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Can a relationship where you're from different social classes ever work?

(26 Posts)
RelationshipSnob Mon 10-Feb-14 10:38:47

I've name changed for this.

I suspect I am being a snob but would like to know if others have been in a similar situation at all.

I'm in a fairly new-ish lesbian relationship (I'm bi). I have a teenage DD. My partner has a son. Things have developed quite intensely and we've been talking about the future a lot. I don't know if I'm getting cold feet in general about the speed with which things are moving and therefore looking for problems in the relationship, or if it really is an issue.

When we first met (first few dates) she had no trace of an accent. Over time, this has changed so that occasionally she speaks in neutral tones and other times her accent is very regional (don't want to give away which region for fear of outing myself, but imagine broad Yorkshire or something whereas before it'd been RP). Other things that have cropped up is her describing her son as "sexy", admitting that she gets takeaways or eats out most days with her son (i.e. McDonald's, KFC), smoking (not around him, outside, but she also still smoked a little when pregnant with him) and admitting to sometimes smacking him.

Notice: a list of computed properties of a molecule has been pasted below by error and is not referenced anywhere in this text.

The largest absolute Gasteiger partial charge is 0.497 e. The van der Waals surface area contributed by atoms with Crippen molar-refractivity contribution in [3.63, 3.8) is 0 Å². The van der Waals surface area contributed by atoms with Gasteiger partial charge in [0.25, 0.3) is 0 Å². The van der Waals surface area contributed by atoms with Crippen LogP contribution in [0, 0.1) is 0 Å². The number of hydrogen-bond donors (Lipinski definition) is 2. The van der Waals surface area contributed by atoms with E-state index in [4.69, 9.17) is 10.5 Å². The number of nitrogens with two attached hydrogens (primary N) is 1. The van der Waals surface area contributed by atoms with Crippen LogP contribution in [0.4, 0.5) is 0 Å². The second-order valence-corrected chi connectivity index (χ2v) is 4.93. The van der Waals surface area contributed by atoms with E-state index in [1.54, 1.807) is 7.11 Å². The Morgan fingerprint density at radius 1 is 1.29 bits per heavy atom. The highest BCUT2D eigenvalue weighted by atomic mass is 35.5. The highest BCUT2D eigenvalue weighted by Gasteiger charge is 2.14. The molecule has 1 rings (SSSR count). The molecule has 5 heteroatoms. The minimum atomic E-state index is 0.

I'm not perfect in any way, but some of this stuff really sits uncomfortably with me and I worry that if the relationship continues and we ever did have a child together, how in God's name we'd ever be on the same page (I did extended breastfeeding, co-sleeping, organic everything, didn't smoke...)

I like 'naice' stuff (not obsessively, but I guess I have quite middle class tastes). I like period features, sash windows and floor to ceiling books. She likes modern houses, PVC windows and TV. Most of my friends (not all) are professionals. Few of hers are.

I feel like a total bitch writing this because, at the end of the day, I do love her. I just don't know if that's enough and worry that our differences will become more pronounced as time goes on. I don't know if the issues are class/education, the fact that we're both women and mothers and so will automatically judge the other's child-rearing. Nor do I know if this can be overcome.

Has anyone had any similar relationships? Is mine doomed?

cupcake78 Mon 10-Feb-14 10:43:23

Her social class isn't the issue here! It's your different tastes in things that are the problem.

It's frankly irrelevant if your rode horses and ate at the dinning room table each evening while she sat at the kitchen bench.

As two individual people can you live together? That's your question!

Trills Mon 10-Feb-14 10:45:53

If you have very different values and ideas of what is normal or desirable in a relationship or in life then you are going to find things difficult.

This doesn't have to be to do with your upbringing. Not everyone agrees with their family on what is "the right way" to do things, so two people who were raised in very different ways can still agree.

shey02 Mon 10-Feb-14 10:47:04